Queen Mother Head, Benin Kingdom, Nigeria. Bronze, copper alloy.
This bronze head from Benin, Nigeria, is an excellent example of good craftsmanship. It is an earlier brass commemorative head, which possesses natural facial features as it has a smaller neck and proportionate facial features and is thought to be of Idia, the first Benin Queen Mother.
The head is very similar to one of eighteen copper alloy sculptures which was found by English archaeologists in 1938 at Ife in Nigeria, the religious and former royal center of the Yoruba people
When the Ife heads first appeared many experts compared them to the highest achievements of ancient Roman or Greek art. When Leo Frobenius discovered the first example of a similar head it undermined existing Western understanding of African civilization. Experts could not believe that Africa had ever had a civilization capable of creating artefacts of this quality. Attempting to explain what was thought an anomaly, Frobenius offered his theory that these had been cast by a colony of ancient Greeks established in the thirteenth century BC. He made a claim, widely circulated in the popular press, that his hypothesized ancient Greek colony could be the origin of the ancient legend of the lost civilization of Atlantis.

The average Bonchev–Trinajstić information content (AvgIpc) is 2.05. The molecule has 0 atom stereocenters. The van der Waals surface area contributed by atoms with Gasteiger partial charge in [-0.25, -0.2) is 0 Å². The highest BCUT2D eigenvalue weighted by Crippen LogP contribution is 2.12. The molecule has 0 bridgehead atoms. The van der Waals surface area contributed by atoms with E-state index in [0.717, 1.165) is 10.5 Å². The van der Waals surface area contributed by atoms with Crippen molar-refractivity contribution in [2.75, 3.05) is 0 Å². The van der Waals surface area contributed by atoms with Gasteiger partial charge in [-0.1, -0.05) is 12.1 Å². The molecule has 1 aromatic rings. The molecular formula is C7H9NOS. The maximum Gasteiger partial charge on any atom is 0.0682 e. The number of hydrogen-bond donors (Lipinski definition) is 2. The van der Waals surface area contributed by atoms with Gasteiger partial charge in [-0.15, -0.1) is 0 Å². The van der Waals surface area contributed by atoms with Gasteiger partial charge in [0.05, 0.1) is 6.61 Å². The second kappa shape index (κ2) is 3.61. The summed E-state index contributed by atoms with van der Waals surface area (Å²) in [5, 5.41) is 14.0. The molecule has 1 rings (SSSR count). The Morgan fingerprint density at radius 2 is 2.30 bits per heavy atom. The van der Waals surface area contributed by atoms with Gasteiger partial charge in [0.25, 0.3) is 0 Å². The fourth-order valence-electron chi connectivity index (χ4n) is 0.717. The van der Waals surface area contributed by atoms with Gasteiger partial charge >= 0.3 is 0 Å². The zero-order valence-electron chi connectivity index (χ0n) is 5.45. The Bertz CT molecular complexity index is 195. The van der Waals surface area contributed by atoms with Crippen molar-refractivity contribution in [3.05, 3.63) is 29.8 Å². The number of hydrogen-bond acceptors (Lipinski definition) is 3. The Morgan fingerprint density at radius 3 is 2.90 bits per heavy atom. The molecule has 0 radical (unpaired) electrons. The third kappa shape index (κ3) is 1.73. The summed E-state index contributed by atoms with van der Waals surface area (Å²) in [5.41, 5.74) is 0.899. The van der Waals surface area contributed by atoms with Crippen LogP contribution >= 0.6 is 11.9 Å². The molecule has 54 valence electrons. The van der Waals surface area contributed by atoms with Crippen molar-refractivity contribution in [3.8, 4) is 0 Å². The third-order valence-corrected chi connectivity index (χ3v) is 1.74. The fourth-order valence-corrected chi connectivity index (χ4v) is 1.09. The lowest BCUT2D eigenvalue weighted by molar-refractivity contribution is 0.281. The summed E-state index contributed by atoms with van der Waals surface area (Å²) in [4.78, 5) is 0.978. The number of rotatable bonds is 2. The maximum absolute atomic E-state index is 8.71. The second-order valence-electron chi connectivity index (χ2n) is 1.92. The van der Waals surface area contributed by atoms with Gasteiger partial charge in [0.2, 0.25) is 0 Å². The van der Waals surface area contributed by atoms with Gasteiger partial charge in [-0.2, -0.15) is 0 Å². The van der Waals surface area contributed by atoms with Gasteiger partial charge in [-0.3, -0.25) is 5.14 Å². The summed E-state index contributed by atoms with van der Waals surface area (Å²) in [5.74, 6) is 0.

Provenance: From the heirs of a private collector in South Africa. It is unknown where the collector got the head from.
Age: Most probably early 17th–18th century according to comparisons with similar findings contained in the British Museum.
Condition: The head is in perfect condition and appears in a dark patinated copper-bronze color. No bumps, but quite small almost invisible holes in the spaces in the back of the hair hairstyle
Dimensions: H: 53, W: 15,5, D: 22 cm. – Weight: 5,85 kilos.
Suzanne Preston Blier, Art and Risk in Ancient Yoruba: Ife History, Politics, and Identity c.1300, Cambridge University Press, 2015.
John Mack (ed), Africa, Arts and Cultures, London 2005
Editha Platte, Bronze Head from Ife, British Museum Press, 2010